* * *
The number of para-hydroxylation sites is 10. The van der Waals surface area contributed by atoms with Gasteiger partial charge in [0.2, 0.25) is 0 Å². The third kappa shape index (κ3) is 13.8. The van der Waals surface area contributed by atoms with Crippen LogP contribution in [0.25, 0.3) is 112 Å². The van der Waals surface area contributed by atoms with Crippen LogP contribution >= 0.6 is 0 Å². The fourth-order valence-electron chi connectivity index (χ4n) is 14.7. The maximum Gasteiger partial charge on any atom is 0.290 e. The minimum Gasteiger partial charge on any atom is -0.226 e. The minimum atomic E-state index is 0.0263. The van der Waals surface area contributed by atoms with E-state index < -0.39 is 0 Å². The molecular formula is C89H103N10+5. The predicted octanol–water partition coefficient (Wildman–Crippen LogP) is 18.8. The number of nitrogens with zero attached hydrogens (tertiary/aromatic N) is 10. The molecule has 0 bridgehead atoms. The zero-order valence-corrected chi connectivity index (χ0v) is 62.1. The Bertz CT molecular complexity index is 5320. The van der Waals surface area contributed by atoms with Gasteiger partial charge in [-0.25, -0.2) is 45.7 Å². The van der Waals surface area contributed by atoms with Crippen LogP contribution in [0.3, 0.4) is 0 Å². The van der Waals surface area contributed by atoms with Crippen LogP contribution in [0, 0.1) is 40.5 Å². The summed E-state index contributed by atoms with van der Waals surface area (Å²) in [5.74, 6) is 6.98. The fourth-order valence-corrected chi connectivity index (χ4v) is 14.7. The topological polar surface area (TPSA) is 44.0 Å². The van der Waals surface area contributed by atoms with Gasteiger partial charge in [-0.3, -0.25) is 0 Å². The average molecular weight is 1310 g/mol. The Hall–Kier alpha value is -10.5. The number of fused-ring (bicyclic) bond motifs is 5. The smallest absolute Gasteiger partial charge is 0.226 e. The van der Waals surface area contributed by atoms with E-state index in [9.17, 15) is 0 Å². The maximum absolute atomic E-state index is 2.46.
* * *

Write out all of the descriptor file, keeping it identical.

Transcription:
The number of para-hydroxylation sites is 10. The van der Waals surface area contributed by atoms with Gasteiger partial charge in [0.2, 0.25) is 0 Å². The third kappa shape index (κ3) is 13.8. The van der Waals surface area contributed by atoms with Crippen LogP contribution in [0.25, 0.3) is 112 Å². The van der Waals surface area contributed by atoms with Crippen LogP contribution >= 0.6 is 0 Å². The fourth-order valence-electron chi connectivity index (χ4n) is 14.7. The maximum Gasteiger partial charge on any atom is 0.290 e. The minimum Gasteiger partial charge on any atom is -0.226 e. The minimum atomic E-state index is 0.0263. The van der Waals surface area contributed by atoms with E-state index < -0.39 is 0 Å². The molecular formula is C89H103N10+5. The predicted octanol–water partition coefficient (Wildman–Crippen LogP) is 18.8. The number of nitrogens with zero attached hydrogens (tertiary/aromatic N) is 10. The molecule has 0 bridgehead atoms. The zero-order valence-corrected chi connectivity index (χ0v) is 62.1. The Bertz CT molecular complexity index is 5320. The van der Waals surface area contributed by atoms with Gasteiger partial charge in [-0.25, -0.2) is 45.7 Å². The van der Waals surface area contributed by atoms with Crippen LogP contribution in [0.3, 0.4) is 0 Å². The van der Waals surface area contributed by atoms with Crippen LogP contribution in [0, 0.1) is 40.5 Å². The summed E-state index contributed by atoms with van der Waals surface area (Å²) in [5.74, 6) is 6.98. The fourth-order valence-corrected chi connectivity index (χ4v) is 14.7. The topological polar surface area (TPSA) is 44.0 Å². The van der Waals surface area contributed by atoms with Gasteiger partial charge in [-0.3, -0.25) is 0 Å². The average molecular weight is 1310 g/mol. The Hall–Kier alpha value is -10.5. The number of fused-ring (bicyclic) bond motifs is 5. The smallest absolute Gasteiger partial charge is 0.226 e. The van der Waals surface area contributed by atoms with E-state index in [9.17, 15) is 0 Å². The maximum absolute atomic E-state index is 2.46.